Change Orders - Every change order has a clear scope of work and pre-determined price, which needs to be documented IN ADVANCE OF THE WORK BEING DONE and paid in advance. Sound strong, doesn't it? Well, change orders have a short-short shelf life...the value of the work and the motivation to pay for the work on all Change Orders rapidly diminishes after the work has been performed. This happens a lot because some of your customers think you should have read their mind and have known in advance they were going to want the change. Keep change orders paid early and often or Christmas may come early for your customer and not at all for you and your family.
Final Payment - When the work is done, when you prepare the final invoice, you will credit back the deposit and either issue a small refund check or collect a small check.
If you did everything right, you did not put any of your money into the project.
How many projects can you support?
Your money - Make a list of all your cash and anything you can turn into cash: checking + savings accounts + credit cards + suppliers credit limit + home equity line of credit + other lines of credit + kids college fund + Christmas fund + vacation fund + loose change + gold + silver + jewelry + any other cash or anything that can be converted to cash. Add it all up and that is how much construction work you can do and hope to get paid.
Your client's money - If you operate on your client's money, your limits are now determined by your soft assets, business systems, and your hard assets including equipment and employees.
The right mindset and method will help you avoid client payment problems. Having owned and operated several construction businesses, I know how vital cash flow is to the success or failure of any business and especially construction companies like yours. Don’t ever finance your customer or client’s project by providing substantial amounts of labor, material, subcontractors, and rental equipment hoping to get paid later down the road. Get enough Job Deposits and progress payments so that you are always using “Other People’s Money” (O.P.M.) to pay for your construction projects.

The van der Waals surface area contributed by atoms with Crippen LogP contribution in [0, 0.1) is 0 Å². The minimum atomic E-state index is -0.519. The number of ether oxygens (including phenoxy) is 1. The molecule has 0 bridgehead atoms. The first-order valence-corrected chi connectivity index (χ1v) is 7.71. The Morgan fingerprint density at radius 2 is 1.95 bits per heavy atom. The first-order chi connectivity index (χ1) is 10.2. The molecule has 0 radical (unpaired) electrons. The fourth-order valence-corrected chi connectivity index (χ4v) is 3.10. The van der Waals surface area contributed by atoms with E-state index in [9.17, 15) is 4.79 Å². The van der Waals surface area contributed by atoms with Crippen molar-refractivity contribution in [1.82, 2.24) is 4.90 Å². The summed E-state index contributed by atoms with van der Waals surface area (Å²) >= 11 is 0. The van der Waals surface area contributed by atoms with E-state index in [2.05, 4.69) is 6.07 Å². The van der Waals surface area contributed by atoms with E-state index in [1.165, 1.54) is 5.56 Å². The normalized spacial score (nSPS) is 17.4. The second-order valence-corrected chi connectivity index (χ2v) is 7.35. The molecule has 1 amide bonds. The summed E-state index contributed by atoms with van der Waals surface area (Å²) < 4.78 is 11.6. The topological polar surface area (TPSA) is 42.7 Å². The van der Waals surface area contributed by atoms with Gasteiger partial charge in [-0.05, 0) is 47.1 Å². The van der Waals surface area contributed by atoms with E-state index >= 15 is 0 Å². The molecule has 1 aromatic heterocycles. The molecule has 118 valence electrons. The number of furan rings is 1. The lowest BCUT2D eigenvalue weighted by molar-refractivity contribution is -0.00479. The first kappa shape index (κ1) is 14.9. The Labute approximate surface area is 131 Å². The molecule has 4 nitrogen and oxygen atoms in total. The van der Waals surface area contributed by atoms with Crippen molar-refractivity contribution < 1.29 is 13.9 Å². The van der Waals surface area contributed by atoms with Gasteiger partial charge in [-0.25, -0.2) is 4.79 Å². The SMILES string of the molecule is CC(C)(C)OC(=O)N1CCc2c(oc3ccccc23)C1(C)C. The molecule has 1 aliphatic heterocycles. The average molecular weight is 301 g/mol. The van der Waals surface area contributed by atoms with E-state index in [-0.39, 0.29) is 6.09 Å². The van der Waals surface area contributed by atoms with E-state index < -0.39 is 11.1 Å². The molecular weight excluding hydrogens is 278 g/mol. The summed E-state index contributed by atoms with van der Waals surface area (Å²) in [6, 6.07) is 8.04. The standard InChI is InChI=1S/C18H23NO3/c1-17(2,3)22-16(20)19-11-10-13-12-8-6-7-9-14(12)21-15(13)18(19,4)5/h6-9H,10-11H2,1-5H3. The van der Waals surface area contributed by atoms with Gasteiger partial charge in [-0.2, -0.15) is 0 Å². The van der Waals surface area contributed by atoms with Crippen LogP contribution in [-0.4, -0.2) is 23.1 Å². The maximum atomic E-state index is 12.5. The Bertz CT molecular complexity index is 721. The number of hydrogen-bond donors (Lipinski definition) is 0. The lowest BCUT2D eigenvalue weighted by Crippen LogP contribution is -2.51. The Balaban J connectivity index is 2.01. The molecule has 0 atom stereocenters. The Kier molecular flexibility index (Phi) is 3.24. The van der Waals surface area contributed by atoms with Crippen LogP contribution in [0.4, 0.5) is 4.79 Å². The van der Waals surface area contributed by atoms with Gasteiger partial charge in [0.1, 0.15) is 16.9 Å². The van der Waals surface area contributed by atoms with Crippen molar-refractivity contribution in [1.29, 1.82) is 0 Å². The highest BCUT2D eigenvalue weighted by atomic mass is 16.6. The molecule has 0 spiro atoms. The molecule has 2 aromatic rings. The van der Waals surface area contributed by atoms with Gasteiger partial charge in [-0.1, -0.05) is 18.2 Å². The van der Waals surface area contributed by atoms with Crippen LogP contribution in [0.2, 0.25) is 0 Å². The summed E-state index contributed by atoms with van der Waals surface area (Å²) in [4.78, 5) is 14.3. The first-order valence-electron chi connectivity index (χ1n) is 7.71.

Randal DeHart, PMP, QPA is the co-founder of Business Consulting And Accounting in Lynnwood, Washington. He is the leading expert in outsourced construction bookkeeping and accounting services for small construction companies across the USA. He is experienced as a Contractor, Project Management Professional, Construction Accountant, Intuit ProAdvisor, QuickBooks For Contractors Expert and Xero Accounting Specialist. This combination of experience and skill sets provides a unique perspective which allows him to see the world through the eyes of a contractor, Project Manager, Accountant, and construction accountant. This quadruple understanding is what sets him apart from other Intuit ProAdvisors and Xero accountants to the benefit of all of the construction contractors he serves across the USA. Visit http://www.fasteasyaccounting.com/randal-dehart/ to learn more.
Our Co-Founder Randal DeHart - Is a Certified PMP (Project Management Professional) with several years of construction project management experience. His expertise is construction accounting systems engineering and process development. His exhaustive study of several leading experts including the work of Dr. W. Edward Deming, Michael Gerber, Walter A. Shewhart, James Lewis and dozens of others was the foundation upon which our Construction Bookkeeping System is based and continues to evolve and improve. Check out our Contractor Success Map Podcast on iTunes.